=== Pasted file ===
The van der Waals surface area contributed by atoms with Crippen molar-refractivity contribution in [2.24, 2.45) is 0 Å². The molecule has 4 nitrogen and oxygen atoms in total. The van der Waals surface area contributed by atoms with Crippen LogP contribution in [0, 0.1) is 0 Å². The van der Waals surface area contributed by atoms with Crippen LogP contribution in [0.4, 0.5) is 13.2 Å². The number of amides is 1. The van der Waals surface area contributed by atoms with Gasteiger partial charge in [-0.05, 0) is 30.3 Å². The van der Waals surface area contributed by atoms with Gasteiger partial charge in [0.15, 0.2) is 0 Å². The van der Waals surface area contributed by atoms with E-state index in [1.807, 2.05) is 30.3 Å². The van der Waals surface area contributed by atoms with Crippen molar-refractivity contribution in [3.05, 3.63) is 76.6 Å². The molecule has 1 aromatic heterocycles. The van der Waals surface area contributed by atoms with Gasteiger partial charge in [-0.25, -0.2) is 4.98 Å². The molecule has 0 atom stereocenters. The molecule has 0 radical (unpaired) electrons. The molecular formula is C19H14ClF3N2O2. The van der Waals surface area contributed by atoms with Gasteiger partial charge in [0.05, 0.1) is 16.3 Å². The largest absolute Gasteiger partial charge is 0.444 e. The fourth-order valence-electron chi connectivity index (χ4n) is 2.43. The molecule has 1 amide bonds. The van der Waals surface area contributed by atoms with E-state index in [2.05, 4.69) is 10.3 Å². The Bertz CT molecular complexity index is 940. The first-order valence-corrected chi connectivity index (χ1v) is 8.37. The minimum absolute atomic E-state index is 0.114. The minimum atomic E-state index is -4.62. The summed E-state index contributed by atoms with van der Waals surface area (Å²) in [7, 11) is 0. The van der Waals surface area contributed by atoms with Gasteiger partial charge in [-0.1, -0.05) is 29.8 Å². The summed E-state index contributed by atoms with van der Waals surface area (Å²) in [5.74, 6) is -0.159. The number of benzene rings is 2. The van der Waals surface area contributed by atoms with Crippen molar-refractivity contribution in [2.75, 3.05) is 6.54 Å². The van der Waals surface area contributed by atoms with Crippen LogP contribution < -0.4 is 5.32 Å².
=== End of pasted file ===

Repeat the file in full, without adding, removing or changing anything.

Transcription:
The van der Waals surface area contributed by atoms with Crippen molar-refractivity contribution in [2.24, 2.45) is 0 Å². The molecule has 4 nitrogen and oxygen atoms in total. The van der Waals surface area contributed by atoms with Crippen LogP contribution in [0, 0.1) is 0 Å². The van der Waals surface area contributed by atoms with Crippen LogP contribution in [0.4, 0.5) is 13.2 Å². The number of amides is 1. The van der Waals surface area contributed by atoms with Gasteiger partial charge in [-0.05, 0) is 30.3 Å². The van der Waals surface area contributed by atoms with Gasteiger partial charge in [0.15, 0.2) is 0 Å². The van der Waals surface area contributed by atoms with E-state index in [1.807, 2.05) is 30.3 Å². The van der Waals surface area contributed by atoms with Crippen molar-refractivity contribution in [3.05, 3.63) is 76.6 Å². The molecule has 1 aromatic heterocycles. The van der Waals surface area contributed by atoms with Gasteiger partial charge in [-0.25, -0.2) is 4.98 Å². The molecule has 0 atom stereocenters. The molecule has 0 radical (unpaired) electrons. The molecular formula is C19H14ClF3N2O2. The van der Waals surface area contributed by atoms with Gasteiger partial charge in [0.05, 0.1) is 16.3 Å². The largest absolute Gasteiger partial charge is 0.444 e. The fourth-order valence-electron chi connectivity index (χ4n) is 2.43. The molecule has 1 amide bonds. The van der Waals surface area contributed by atoms with E-state index in [2.05, 4.69) is 10.3 Å². The Bertz CT molecular complexity index is 940. The first-order valence-corrected chi connectivity index (χ1v) is 8.37. The minimum absolute atomic E-state index is 0.114. The minimum atomic E-state index is -4.62. The summed E-state index contributed by atoms with van der Waals surface area (Å²) in [7, 11) is 0. The van der Waals surface area contributed by atoms with Gasteiger partial charge in [-0.1, -0.05) is 29.8 Å². The summed E-state index contributed by atoms with van der Waals surface area (Å²) in [5.74, 6) is -0.159. The number of benzene rings is 2. The van der Waals surface area contributed by atoms with Crippen molar-refractivity contribution in [2.75, 3.05) is 6.54 Å². The van der Waals surface area contributed by atoms with Crippen LogP contribution < -0.4 is 5.32 Å².